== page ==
Kelly is a Torti, spayed, DSH of undetermined age. She is not declawed. She is eating DM both wet and dry. Her appetite is good. She is a midsized cat and a little on the thin size, although she has put on some weight since arriving here. She is extremely shy but is easy to handle and behaves well at the vet. She lives with a dog and 2 cats. She doesn't seem fearful of them but does not interact. She has not been exposed to children. She was picked up as a stray with a litter of kittens and I am the second foster home she has been with.She has not bonded. Her diabetes was discovered when she was placed up for adoption and it was noted that she had excessive thirst and urine output.That was about 2 months ago. She is currently getting 2 units of PZI twice daily. I monitor her BG twice a week. They are checked about 1/2 hour after insulin is given. Her readings have been between 90 and 120. I know of no other health issues.
This is the first note I got about her, written from her foster Mum to the foster organization:
She is not a happy cat. I think our other animals are a problem for her. She has been here quite awhile and has not progressed. She does not venture out and seems depressed. Her appetite is down and she is stressed.

I've had to adjust her insulin. Her BG's have been low because she is not eating enough. We really feel our home is not appropriate for her. I realize your problem is finding someone who is willing to take on a diabetic cat but we are not doing her any good. We can't watch her be so fearful and unhappy; it is unfair to her. She needs to be an only cat or someplace where she can be isolated but have room to roam.
One of the folks at the rescue wrote me back:
I would DOUBT the cat needs to be an only cat, but needs to get more attention that she is getting in the current household.
More on Kelly's purrsonality from the foster Mum:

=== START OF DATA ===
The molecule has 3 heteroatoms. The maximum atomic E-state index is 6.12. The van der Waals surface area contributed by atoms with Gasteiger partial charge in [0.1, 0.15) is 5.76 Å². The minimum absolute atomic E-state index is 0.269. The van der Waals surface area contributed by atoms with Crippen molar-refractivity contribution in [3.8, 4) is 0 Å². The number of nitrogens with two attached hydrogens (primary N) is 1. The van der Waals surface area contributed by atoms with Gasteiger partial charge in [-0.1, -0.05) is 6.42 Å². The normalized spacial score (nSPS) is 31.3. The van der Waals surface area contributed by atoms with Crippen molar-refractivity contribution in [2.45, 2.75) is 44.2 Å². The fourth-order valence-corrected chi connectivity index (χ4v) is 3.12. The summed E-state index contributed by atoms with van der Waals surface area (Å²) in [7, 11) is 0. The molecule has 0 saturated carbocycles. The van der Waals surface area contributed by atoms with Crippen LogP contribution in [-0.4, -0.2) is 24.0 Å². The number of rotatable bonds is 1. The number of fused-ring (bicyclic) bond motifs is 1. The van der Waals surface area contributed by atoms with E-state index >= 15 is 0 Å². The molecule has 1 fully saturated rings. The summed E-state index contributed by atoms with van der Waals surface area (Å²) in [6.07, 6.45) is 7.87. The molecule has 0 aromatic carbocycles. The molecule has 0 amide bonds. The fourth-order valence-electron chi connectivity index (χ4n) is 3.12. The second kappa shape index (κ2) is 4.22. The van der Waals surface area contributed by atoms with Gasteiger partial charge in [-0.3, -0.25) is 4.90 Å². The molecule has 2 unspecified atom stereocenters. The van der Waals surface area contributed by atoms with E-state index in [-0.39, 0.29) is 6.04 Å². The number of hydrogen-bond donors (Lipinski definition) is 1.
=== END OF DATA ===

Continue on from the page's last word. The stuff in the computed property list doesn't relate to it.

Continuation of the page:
She is extremely shy and withdrawn. when pick up and engaged she normally will bury her face but not try to get away. I have some neuro concerns with her, she seems to not be quite all there, a very flat affect.

So let me tell you why I think Kelly needs a new home. From what I can piece together, she came into the Cat Tales Animal Rescue as a stray with a litter. (Therefore, she's got to be relatively young, right?) After she weaned her litter, she was vetted in June and July 2009, including a negative FeLV/FIV test, a spay, and FVRCP and rabies vaccinations. In early October 2009 she was taken to the vet with some classic diabetic symptoms (excessive drinking and urinating, weight loss, increased appetite) and tested with a blood glucose level of 624 mg/dl. She was discharged on 2u PZI BID and DM dry and wet food.

Ten days later, Kelly was taken back to the vet. She had regained the 2 pounds she had lost before diagnosis and was still PU/PD. The vet ordered her insulin increased to 3u pm (staying at 2U am). There is no BG level for that day in the records I received.

A month after that, Kelly was taken to the vet because of symptoms of a urinary tract inflammation/infection. Her BG level (without morning food or insulin) was 93, a non-diabetic number. She was taken off insulin for the weekend and given antibiotics for the urinary tract inflammation/infection. She also received a fructosamine test and showed a level of 285, between "excellent" glycemic control of 300-350 and "prolonged hypoglcemia" (low blood sugar) of <250. The next Monday, Kelly's BG level was 373 and the vet advised restarting insulin at 1 to 2U. I also note that the foster Mum tests Kelly's blood glucose level twice a week and is finding her in normal range 1/2 hour after her insulin shot (before the insulin has a chance to kick in). I advised the rescue that I thought Kelly's pancreas might be trying to show signs of remission, and made suggestions of increased hometesting, a change in diet to low-carb commercial food, a shot/no shot line of 180 mg/dl, a food test after a BG test >180 mg/dl before insulin is given, a reduction in dose if insulin is given, and ketone testing of urine. I offered myself and the FDMB for consultation. I offered to pay for a meter and glucose test strips.

The rescue cannot or will not follow my suggestions. Therefore, it appears to me that to keep Kelly safe, we need to find her a home where she will receive appropriate treatment for her maybe-diabetes. I am planning a hands-on, eyes-on visit to evaluate Kelly in the near future. If someone more local to Doylestown could do that, I would be happy to have that happen. If not, I am willing to take the 3-hour trip to check her out.